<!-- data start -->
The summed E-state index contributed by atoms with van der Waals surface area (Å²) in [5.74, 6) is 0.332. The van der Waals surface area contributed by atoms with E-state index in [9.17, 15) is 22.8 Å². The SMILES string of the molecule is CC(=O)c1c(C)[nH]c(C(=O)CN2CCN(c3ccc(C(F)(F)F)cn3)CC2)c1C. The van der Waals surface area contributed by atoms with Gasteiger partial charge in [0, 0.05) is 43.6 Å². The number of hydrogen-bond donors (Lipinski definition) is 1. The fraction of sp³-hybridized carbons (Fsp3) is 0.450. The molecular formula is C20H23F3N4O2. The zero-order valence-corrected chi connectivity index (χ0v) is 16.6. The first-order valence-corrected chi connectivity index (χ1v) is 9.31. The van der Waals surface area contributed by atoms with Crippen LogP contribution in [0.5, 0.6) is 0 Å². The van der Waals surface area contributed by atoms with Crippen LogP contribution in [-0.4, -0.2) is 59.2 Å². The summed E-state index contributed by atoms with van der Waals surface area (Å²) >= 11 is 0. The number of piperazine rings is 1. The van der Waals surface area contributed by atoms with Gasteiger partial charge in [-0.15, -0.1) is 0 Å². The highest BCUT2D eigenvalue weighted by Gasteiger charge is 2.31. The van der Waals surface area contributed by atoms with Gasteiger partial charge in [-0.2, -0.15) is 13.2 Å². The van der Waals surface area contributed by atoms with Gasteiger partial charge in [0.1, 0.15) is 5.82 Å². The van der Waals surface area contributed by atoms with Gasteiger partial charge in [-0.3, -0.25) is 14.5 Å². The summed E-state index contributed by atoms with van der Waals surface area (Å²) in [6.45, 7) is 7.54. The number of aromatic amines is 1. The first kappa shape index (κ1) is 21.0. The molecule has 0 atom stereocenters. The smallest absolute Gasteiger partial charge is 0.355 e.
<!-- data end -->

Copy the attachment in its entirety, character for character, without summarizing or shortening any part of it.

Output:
The summed E-state index contributed by atoms with van der Waals surface area (Å²) in [5.74, 6) is 0.332. The van der Waals surface area contributed by atoms with E-state index in [9.17, 15) is 22.8 Å². The SMILES string of the molecule is CC(=O)c1c(C)[nH]c(C(=O)CN2CCN(c3ccc(C(F)(F)F)cn3)CC2)c1C. The van der Waals surface area contributed by atoms with Gasteiger partial charge in [0, 0.05) is 43.6 Å². The number of hydrogen-bond donors (Lipinski definition) is 1. The fraction of sp³-hybridized carbons (Fsp3) is 0.450. The molecular formula is C20H23F3N4O2. The zero-order valence-corrected chi connectivity index (χ0v) is 16.6. The first-order valence-corrected chi connectivity index (χ1v) is 9.31. The van der Waals surface area contributed by atoms with Crippen LogP contribution in [0.5, 0.6) is 0 Å². The van der Waals surface area contributed by atoms with Crippen LogP contribution in [-0.4, -0.2) is 59.2 Å². The summed E-state index contributed by atoms with van der Waals surface area (Å²) >= 11 is 0. The number of piperazine rings is 1. The van der Waals surface area contributed by atoms with Gasteiger partial charge in [-0.15, -0.1) is 0 Å². The highest BCUT2D eigenvalue weighted by Gasteiger charge is 2.31. The van der Waals surface area contributed by atoms with Gasteiger partial charge in [-0.2, -0.15) is 13.2 Å². The van der Waals surface area contributed by atoms with Gasteiger partial charge in [0.1, 0.15) is 5.82 Å². The van der Waals surface area contributed by atoms with Gasteiger partial charge in [-0.3, -0.25) is 14.5 Å². The summed E-state index contributed by atoms with van der Waals surface area (Å²) in [6.45, 7) is 7.54. The number of aromatic amines is 1. The first kappa shape index (κ1) is 21.0. The molecule has 0 atom stereocenters. The smallest absolute Gasteiger partial charge is 0.355 e.